students with disabilities in
accordance with
• The specificity of the eligibility criteria
• The need for TEA approval (Accommodation
Request Form) before the accommodation can
be used on a statewide assessment
• No longer categorized by Presentation,
Response, Setting, or Timing/Scheduling
What are Type 1 Accommodations?
For students with a specific need
• One eligibility criterion:
• Student must routinely, independently
(when applicable), and effectively use
the accommodation during classroom
instruction and testing
1
What does Routinely, Independently,
and
Effectively mean?
Routinely
• Used often enough that student is familiar and comfortable
using accommodation on a statewide assessment
• Not necessarily used every day
Independently
• Only applicable to some accommodations (e.g., applies to
use of a calculator but not to an oral administration)
Effectively
• Accommodation meets student needs as evidenced by
scores and observations with or without accommodation use
What are Type 2 Accommodations?
Two or more eligibility criteria, including:
• Student must routinely, independently (when
applicable), and effectively use the
accommodation during classroom instruction
and testing
• Additional criteria based on specific student
needs
2
What are Type 3 Accommodations?
For a very small number of students
• Student must meet all eligibility criteria listed
• Appropriate team of people at campus level
determines eligibility for listed accommodations
or “other” accommodations not listed in the
triangle
• AND submits an ARF to TEA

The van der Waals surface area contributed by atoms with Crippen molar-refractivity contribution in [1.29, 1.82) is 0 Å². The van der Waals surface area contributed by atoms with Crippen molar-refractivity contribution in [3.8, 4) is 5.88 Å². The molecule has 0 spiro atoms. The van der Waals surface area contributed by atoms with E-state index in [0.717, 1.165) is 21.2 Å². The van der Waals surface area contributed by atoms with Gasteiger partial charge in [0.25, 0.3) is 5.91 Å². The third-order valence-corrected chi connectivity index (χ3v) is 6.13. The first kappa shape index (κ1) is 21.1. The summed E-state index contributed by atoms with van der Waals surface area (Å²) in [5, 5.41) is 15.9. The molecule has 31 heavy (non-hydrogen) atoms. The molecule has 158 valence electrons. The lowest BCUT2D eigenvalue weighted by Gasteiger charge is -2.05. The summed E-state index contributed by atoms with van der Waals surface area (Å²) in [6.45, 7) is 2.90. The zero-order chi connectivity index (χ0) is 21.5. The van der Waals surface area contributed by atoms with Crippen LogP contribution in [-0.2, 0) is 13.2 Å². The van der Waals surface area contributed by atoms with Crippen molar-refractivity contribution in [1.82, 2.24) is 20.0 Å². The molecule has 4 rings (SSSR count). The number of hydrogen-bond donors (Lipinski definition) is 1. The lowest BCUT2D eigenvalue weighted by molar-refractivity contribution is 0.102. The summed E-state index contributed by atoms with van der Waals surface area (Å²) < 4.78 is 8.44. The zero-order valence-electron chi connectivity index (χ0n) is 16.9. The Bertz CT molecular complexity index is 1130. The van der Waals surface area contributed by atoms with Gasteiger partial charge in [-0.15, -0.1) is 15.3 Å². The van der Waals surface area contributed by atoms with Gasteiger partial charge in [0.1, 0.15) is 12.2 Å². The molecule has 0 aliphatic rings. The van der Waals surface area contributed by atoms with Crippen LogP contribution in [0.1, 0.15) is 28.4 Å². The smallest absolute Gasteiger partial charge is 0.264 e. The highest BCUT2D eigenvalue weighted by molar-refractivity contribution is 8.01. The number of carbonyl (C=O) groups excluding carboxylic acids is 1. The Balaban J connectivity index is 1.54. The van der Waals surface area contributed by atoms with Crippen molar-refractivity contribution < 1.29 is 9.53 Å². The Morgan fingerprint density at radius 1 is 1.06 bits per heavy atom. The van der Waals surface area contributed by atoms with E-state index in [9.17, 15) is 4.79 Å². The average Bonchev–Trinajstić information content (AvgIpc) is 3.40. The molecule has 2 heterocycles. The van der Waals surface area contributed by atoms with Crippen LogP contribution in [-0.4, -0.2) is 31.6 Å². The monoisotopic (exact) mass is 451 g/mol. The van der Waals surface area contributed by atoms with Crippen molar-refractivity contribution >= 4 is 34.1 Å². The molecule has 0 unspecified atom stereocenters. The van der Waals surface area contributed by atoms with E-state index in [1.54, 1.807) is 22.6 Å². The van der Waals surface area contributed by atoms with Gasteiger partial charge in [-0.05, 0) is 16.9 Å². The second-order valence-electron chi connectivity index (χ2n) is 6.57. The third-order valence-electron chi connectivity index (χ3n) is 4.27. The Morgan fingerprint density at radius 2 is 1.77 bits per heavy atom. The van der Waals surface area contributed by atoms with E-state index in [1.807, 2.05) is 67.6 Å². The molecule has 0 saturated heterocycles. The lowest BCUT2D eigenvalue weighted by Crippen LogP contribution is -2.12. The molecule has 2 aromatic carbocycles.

3
What are Type 3 Accommodations?
 Requires an approved ARF because Type 3
accommodations involve a test administrator
handling or manipulating secure test
materials or student responses in ways that
could compromise test security,
confidentiality, and/or student results.
 TEA provides specific guidelines with an
approved ARF in order to ensure
that Type 3 accommodations are
carried out in a standardized
manner.
3
This type of PDF
document opens
when the link to an
accommodation in
the triangle is
clicked.
This section provides a general description of the
accommodation and who may need it.
The statewide assessments that the accommodation may
be used on are listed in this section.
This section lists the specific criteria that a student must
meet in order to use the accommodation.
 The checkboxes are provided for possible documentation.
This section lists the campus personnel and the required
documentation necessary for making accommodation
decisions.
This section also explains what to record on the student
answer document.
This section states if an Accommodation Request Form is/is
not required.
This section lists examples and types of the
accommodation that may be used on a statewide
assessment.